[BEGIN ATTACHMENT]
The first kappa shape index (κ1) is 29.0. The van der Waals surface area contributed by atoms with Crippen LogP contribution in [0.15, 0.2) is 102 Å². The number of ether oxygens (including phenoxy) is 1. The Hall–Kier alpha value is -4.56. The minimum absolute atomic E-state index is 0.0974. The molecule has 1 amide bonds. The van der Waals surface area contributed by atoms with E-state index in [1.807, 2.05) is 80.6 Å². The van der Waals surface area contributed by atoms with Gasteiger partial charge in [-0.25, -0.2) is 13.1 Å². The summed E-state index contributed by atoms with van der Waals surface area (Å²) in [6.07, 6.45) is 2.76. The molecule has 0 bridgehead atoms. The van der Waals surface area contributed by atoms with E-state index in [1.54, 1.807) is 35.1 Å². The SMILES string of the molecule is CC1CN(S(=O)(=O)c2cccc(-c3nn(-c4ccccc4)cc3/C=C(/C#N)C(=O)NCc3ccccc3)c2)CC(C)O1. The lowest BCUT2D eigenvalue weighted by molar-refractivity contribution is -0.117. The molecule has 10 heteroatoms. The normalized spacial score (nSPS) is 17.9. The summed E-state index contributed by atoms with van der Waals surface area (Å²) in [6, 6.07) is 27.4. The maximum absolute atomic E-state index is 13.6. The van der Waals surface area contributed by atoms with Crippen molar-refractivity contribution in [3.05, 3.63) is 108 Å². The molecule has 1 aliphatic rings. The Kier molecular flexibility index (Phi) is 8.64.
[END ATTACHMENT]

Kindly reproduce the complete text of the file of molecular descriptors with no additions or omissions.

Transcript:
The first kappa shape index (κ1) is 29.0. The van der Waals surface area contributed by atoms with Crippen LogP contribution in [0.15, 0.2) is 102 Å². The number of ether oxygens (including phenoxy) is 1. The Hall–Kier alpha value is -4.56. The minimum absolute atomic E-state index is 0.0974. The molecule has 1 amide bonds. The van der Waals surface area contributed by atoms with E-state index in [1.807, 2.05) is 80.6 Å². The van der Waals surface area contributed by atoms with Gasteiger partial charge in [-0.25, -0.2) is 13.1 Å². The summed E-state index contributed by atoms with van der Waals surface area (Å²) in [6.07, 6.45) is 2.76. The molecule has 0 bridgehead atoms. The van der Waals surface area contributed by atoms with E-state index in [1.54, 1.807) is 35.1 Å². The SMILES string of the molecule is CC1CN(S(=O)(=O)c2cccc(-c3nn(-c4ccccc4)cc3/C=C(/C#N)C(=O)NCc3ccccc3)c2)CC(C)O1. The lowest BCUT2D eigenvalue weighted by molar-refractivity contribution is -0.117. The molecule has 10 heteroatoms. The normalized spacial score (nSPS) is 17.9. The summed E-state index contributed by atoms with van der Waals surface area (Å²) in [6, 6.07) is 27.4. The maximum absolute atomic E-state index is 13.6. The van der Waals surface area contributed by atoms with Crippen molar-refractivity contribution in [3.05, 3.63) is 108 Å². The molecule has 1 aliphatic rings. The Kier molecular flexibility index (Phi) is 8.64.